• When or if you criticise Israel publicly, make sure you do not feed into the antisemitic trope that somehow British Jews have undue influence over the policies of the Israeli government. The widely accepted IHRA definition of antisemitism states that British Jews should not be held responsible for the actions of Israel. If we lobby the Israeli government too hard to act a certain way, it might be perceived by many that we can instruct the Israeli government to change its policy whenever we demand it do so. Therefore, I urge people to at least display a certain degree of caution when they do this.
  • Every British Jew should understand that we do not live in Israel at this time. I accept that still means you may have the right to an opinion, but we do not share the same experiences that Israelis have to go through. None of us were conscripted into an army where we might have needed to risk our lives defending our country, we do not have a ‘safe’ room in our house which can convert into a bomb shelter, and neither do we have to go through airport style security when we visit a shopping centre. This is the daily reality for our Israeli friends and family. It is all very easy to pontificate in our cosy and safe houses over here but understand that thousands of miles away the reality on the ground is very different. We don’t live it or breathe it. It is also arrogant to suggest that we as British Jews know more, where Israelis might be incapable of seeing the broader picture.
  • I would also like to warn those who use and distort the Torah, Halakha or any other religious text to promote their political agenda. For example, I have seen statements on the internet along these lines:

‘Judea and Samaria have been promised to the Jews as a divine right and applying sovereignty there is the will of the Almighty.’

Conversely, a statement as silly from the other side might be something like this:

‘The religious commandment of Tikun Olam and social justice mandates all Jews like me to oppose annexation.’

There is no Mitsvah in the Torah which tell Jews where they must specifically stand on the political spectrum. Mixing religion and politics in such a direct and blatant manner can only have very dangerous repercussions. Ultimately, this is what drove Yigal Amir to assassinate Yitschak Rabin. Unfortunately, I see this happening more often by those both on the right and the left and I urge everyone to refrain from doing it as soon as possible.

  • Finally, I would like to express my concern that the current discourse around Israel is creating a toxic paradigm of ‘good’ Jews versus ‘bad’ ones. The ‘good’ Jews are the cool ones ‘woke’ enough to call out Israel publicly, whilst the ‘bad’ Jews are the ones who for various reasons feel uncomfortable doing so. Disavowing the Jewish state in such a public way in the hope that somehow the world will like Jews more will never work. In fact, anti-Semites flourish when Jews are divided, and they are more than willing to pit one against another. Appeasing anti-Semites will not make their Jew hatred disappear – if anything it will have the opposite effect of exacerbating it.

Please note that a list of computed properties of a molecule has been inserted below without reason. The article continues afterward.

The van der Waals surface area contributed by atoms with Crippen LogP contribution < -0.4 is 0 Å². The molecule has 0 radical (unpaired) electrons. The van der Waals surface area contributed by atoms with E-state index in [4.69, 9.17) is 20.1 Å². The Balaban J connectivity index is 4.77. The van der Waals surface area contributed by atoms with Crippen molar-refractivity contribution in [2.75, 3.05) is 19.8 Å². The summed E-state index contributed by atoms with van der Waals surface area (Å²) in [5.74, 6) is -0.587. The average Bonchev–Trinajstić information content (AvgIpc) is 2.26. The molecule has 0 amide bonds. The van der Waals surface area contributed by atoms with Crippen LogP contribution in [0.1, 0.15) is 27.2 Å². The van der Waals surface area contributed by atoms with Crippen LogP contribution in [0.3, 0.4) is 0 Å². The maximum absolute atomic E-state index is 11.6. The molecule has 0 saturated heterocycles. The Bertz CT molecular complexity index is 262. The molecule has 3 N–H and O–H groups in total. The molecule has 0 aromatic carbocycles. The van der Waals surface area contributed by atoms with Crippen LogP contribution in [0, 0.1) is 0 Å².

If your sole purpose for publicly chastising Israel is to conform to the latest trendy bandwagon, I would ask that you reconsider the impact of your behaviour. Such virtue signalling can have adverse consequences for all Jews.

I would like to finish by reminding everyone of two very fundamental Jewish values. The first is that whenever we discuss these very controversial discussions, either in the public forum of a newspaper or even around a Friday night table, we always do it לשֵׁם שָׁמַֹֽים, for the sake of heaven. The centrality of Israel in most of our identities is so precious that it should not be used as an opportunity to engage in cheap political point scoring. If someone wishes to criticise Israel constructively, they should only be doing it out of love and with a desire solely to improve it.

The other is the principle of Jewish unity. אַחֵינוּ כָּל בֵּית יִשְׂרָאֵל; we are brothers, all the House of Israel. We are a very diverse people in many ways, and that can also be seen very clearly in our political differences. However, political disagreements should never be an excuse to cause further discord. Whether you are Bibi or not to Bibi, a Na’amodnik or a Likud-Herutnik, or ultimately pro or anti ‘annexation’, this should not matter. Regardless of which political mast you nail your colours to, our bond as a people should always be stronger, and that should always overcome our differences. If that is seemingly impossible, then I do worry for the future of Jewish life in the diaspora.

About the Author
I am a British Jewish student studying mathematics at the University of Birmingham in the U.K. In my spare time I represent the Union of Jewish Students (UJS) on the Board of Deputies of British Jews. Additionally, I am the chair of the Birmingham Israel Society, a student led initiative dedicated to educating the wider population around the culture, politics and history of the modern Jewish state. In a similar capacity I am a fellow for CAMERA on Campus.